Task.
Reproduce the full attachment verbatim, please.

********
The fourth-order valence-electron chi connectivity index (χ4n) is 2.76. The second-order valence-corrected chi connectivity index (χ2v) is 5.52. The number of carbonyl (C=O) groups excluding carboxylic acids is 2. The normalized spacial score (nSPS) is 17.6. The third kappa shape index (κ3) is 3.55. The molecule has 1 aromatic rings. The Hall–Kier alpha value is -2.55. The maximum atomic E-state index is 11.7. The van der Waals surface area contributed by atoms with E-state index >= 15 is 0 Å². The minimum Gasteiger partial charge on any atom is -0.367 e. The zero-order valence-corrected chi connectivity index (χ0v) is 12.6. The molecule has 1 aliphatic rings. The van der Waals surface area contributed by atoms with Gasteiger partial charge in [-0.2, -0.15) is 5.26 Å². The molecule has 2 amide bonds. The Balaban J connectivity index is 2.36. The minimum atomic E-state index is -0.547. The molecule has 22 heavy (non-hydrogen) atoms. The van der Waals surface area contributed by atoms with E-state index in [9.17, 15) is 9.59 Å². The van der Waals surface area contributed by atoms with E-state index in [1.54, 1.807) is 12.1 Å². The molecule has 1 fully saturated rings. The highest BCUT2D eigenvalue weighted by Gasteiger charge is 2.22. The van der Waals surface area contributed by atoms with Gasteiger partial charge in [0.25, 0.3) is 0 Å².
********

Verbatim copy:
The fourth-order valence-electron chi connectivity index (χ4n) is 2.76. The second-order valence-corrected chi connectivity index (χ2v) is 5.52. The number of carbonyl (C=O) groups excluding carboxylic acids is 2. The normalized spacial score (nSPS) is 17.6. The third kappa shape index (κ3) is 3.55. The molecule has 1 aromatic rings. The Hall–Kier alpha value is -2.55. The maximum atomic E-state index is 11.7. The van der Waals surface area contributed by atoms with E-state index >= 15 is 0 Å². The minimum Gasteiger partial charge on any atom is -0.367 e. The zero-order valence-corrected chi connectivity index (χ0v) is 12.6. The molecule has 1 aliphatic rings. The van der Waals surface area contributed by atoms with Gasteiger partial charge in [-0.2, -0.15) is 5.26 Å². The molecule has 2 amide bonds. The Balaban J connectivity index is 2.36. The minimum atomic E-state index is -0.547. The molecule has 22 heavy (non-hydrogen) atoms. The van der Waals surface area contributed by atoms with E-state index in [9.17, 15) is 9.59 Å². The van der Waals surface area contributed by atoms with E-state index in [1.54, 1.807) is 12.1 Å². The molecule has 1 fully saturated rings. The highest BCUT2D eigenvalue weighted by Gasteiger charge is 2.22. The van der Waals surface area contributed by atoms with Gasteiger partial charge in [0.25, 0.3) is 0 Å².